- There are transparency and accountability mechanisms in healthcare procurement
- Healthcare service delivery is not undermined by bribes or any other forms of petty corruption
- The health workforce is paid properly and hospitals have sufficient financial and human resources to operate without engaging in any form of corruption
- Medicines are appropriately regulated, ensuring they are not substandard or falsified
- The public and healthcare workers have access to whistleblowing mechanisms to report corruption in the health sector
- Everyone is aware of their health rights and obligations
This is by no means an exhaustive list – corruption risks in the health sector are abundant and depend very much on context: a change in leadership, more flexible regulatory frameworks, or the emergence of a health crisis, among others, can lead to new manifestations of corruption in health.
What we’re doing about it
Transparency International Health Initiative is the only global programme focused on raising awareness and reducing corruption, from research and development to procurement transparency and healthcare service delivery.
For over 3 years, we have promoted transparency, integrity and accountability within the health sector. Our ambition is to help countries achieve Sustainable Development Goal 3 & Universal Health Coverage by 2030. With strong health systems free of corruption, governments have a better chance of delivering on the commitment ‘to ensure healthy lives and promote well-being for all’.
Transparency International Health Initiative has made substantial contributions to the global conversation on anti-corruption and health. It has:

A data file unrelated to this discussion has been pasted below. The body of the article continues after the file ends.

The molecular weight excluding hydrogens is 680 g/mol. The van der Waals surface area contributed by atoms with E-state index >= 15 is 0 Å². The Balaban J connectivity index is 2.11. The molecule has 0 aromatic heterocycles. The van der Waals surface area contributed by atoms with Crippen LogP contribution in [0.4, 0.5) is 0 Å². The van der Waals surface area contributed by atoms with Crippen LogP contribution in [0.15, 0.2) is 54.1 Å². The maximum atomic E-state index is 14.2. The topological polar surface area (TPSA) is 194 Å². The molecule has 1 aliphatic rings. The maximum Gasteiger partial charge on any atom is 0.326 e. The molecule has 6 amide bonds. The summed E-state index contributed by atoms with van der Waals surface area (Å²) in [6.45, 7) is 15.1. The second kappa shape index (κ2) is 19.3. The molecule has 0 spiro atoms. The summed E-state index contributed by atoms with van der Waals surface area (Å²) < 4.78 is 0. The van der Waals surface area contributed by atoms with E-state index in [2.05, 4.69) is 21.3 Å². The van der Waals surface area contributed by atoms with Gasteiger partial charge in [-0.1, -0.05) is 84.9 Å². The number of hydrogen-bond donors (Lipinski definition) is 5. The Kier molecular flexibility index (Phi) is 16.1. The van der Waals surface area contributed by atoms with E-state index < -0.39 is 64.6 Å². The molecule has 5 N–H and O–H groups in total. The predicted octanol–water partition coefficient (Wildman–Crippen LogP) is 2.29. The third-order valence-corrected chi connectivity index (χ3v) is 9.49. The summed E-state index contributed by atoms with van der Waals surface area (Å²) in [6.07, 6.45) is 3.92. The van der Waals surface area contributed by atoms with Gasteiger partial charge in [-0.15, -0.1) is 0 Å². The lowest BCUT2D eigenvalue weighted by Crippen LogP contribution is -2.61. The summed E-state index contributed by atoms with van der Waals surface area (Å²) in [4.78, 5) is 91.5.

- Mapped how corruption manifests, impacts and detracts from every part of health systems – from initial drug research to healthcare delivery; and
- Demonstrated how procurement transparency can reduce waste and inefficiencies, promote fairness and strengthen health systems.
As part of the wider Transparency International movement, Transparency International Health Initiative also has wide reach, access and engagement across the 100+ Transparency International Chapters around the world:
In addition, the Health Initiative’s convening power enables us to bring together key actors, such as governments, donor agencies, civil society, academia, think tanks, foundations, and the private sector.
Find out more about Transparency International HI and check their publications:
Explores the drivers and prevalence of corruption at service delivery and its impact for Universal Health Coverage
Examines the quality of open contracting in healthcare procurement in Honduras, Nigeria and Ukraine.
Explains how to implement clinical trial transparency.
Analyses the pharmaceutical sector to address its vulnerabilities to corruption and inefficiencies.
Takes a broad look at health systems across the globe and identifies 8 areas highly vulnerable to corruption.
Find out more about our work
While swift government action to the coronavirus or COVID-19 pandemic is essential, clean public procurement can also save lives.